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MODELING MERCURY FATE IN SEVEN GEORGIA WATERSHEDS
Ambrose Jr., R B. AND T. A. Wool. MODELING MERCURY FATE IN SEVEN GEORGIA WATERSHEDS. Presented at Workshop on the fate, transport, and transformation of mercury in aquatic and terrestrial environments, West Palm Beach, FL, May 8-10, 2001.
Develop, test, and refine models to evaluate sub-basins to determine whether local water quality problems due to excessive nutrient loading exist, and if so, to characterize them and determine their relationships to nutrient loading. Develop models to simulate overland flow and non-point source pollutant loads to track and assess nutrient loadings across watersheds and provide approaches for estimating nutrient budgets within sub-basins and for predicting changes in nutrient budgets in response to changes in watershed activities/land use/land cover. Demonstrate the application of the recommended approach/models for predicting changes in nutrient budgets in response to changes in proposed watershed activities/land use/land cover, resulting in specific recommendations for reducing the nutrient loads to a basin. For coherence, cooperation, and economics, these models will be housed in a unified, consistent, computational environment for environmental analyses that allows teaching (i.e., technology transfer) to multiple users (users concentrate on problem, not model input/output); that appeals to multi-disciplinary groups for distribution and use as a consistent assessment methodology (includes models, tools, modular design and facilitated updates of science/engineering); that includes resident visualization, animation tools, documentation and tutorials on-line, hooks to GIS and environmental databases; and is executable on UNIX, personal computers, and HPC resources.
Objective # 2.2 Conserve and enhance nation's waters: By 2005, conserve and enhance the ecological health of the nation's (state, interstate, and tribal) waters and aquatic ecosystems-rivers and streams, lakes, wetlands, estuaries, coastal areas, oceans, and groundwater-so that 75% of waters will support healthy aquatic communities.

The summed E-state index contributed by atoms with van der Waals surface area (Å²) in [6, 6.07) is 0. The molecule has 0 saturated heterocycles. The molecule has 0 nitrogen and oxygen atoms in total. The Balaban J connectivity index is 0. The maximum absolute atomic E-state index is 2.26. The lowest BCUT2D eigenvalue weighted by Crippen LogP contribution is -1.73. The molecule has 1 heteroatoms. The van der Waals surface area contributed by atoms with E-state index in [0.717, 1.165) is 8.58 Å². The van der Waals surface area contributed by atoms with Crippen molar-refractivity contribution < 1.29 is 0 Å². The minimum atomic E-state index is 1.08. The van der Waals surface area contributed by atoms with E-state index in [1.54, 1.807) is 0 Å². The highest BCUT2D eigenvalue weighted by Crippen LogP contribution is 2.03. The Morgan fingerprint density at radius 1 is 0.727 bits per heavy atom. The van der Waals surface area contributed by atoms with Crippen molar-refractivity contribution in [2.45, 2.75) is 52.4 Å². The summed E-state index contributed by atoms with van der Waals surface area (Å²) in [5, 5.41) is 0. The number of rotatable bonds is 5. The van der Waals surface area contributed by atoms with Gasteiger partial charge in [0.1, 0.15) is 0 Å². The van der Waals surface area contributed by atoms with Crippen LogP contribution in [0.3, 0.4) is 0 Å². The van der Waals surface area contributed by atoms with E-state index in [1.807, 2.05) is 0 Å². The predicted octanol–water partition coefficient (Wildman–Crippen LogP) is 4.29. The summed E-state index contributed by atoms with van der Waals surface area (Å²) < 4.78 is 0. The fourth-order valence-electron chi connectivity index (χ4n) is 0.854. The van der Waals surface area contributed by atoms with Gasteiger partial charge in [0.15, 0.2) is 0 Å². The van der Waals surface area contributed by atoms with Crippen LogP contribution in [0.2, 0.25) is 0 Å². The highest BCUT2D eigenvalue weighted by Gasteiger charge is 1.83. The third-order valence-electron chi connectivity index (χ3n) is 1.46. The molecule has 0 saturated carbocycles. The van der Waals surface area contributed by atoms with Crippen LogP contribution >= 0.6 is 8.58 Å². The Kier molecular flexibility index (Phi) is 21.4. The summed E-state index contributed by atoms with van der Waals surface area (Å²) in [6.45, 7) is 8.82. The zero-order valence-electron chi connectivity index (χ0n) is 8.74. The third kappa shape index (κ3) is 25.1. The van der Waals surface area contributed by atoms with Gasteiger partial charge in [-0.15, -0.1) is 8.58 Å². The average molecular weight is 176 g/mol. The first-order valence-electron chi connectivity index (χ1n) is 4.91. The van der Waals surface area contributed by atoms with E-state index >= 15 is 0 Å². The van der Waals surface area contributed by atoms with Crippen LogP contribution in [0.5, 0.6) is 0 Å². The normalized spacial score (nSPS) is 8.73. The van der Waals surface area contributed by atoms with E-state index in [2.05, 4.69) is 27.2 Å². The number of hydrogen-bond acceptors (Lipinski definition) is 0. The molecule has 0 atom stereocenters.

Field and modeling studies were conducted in support of total maximum daily loads (TMDLs)for mercury in six south Georgia rivers and the Savannah River. Mercury is introduced to these rivers primarily by atmospheric deposition, with minor point source loadings. To produce mercury TMDLs in these rivers, the GIS-based Watershed Characterization System (WCS) and a mercury delivery spreadsheet were developed and applied with the water pollutant fate model WASP5. Together, these models calculate mercury buildup in watershed soils, loading and delivery through the watershed tributary system, and mercury fate in the mainstem rivers. Site specific mercury data are required for model parameterization. These models were applied to the seven rivers and their watersheds, and checked against survey data gathered during very dry conditions in June and July, 2000. Despite environmental variability and scientific uncertainties, calculated mercury concentrations in soils, sediment, and water compared reasonably well with the observed data in most watersheds. The accuracy of these model predictions within and among these watersheds is described. Sensitivity analyses point to those processes and parameters controlling mercury fate in these river systems, including atmospheric deposition, impervious watershed area, soil reduction rate constant, tributary reduction rate constant, and tributary methylation status. Future development should focus on mercury transport and transformation reactions in the tributary systems.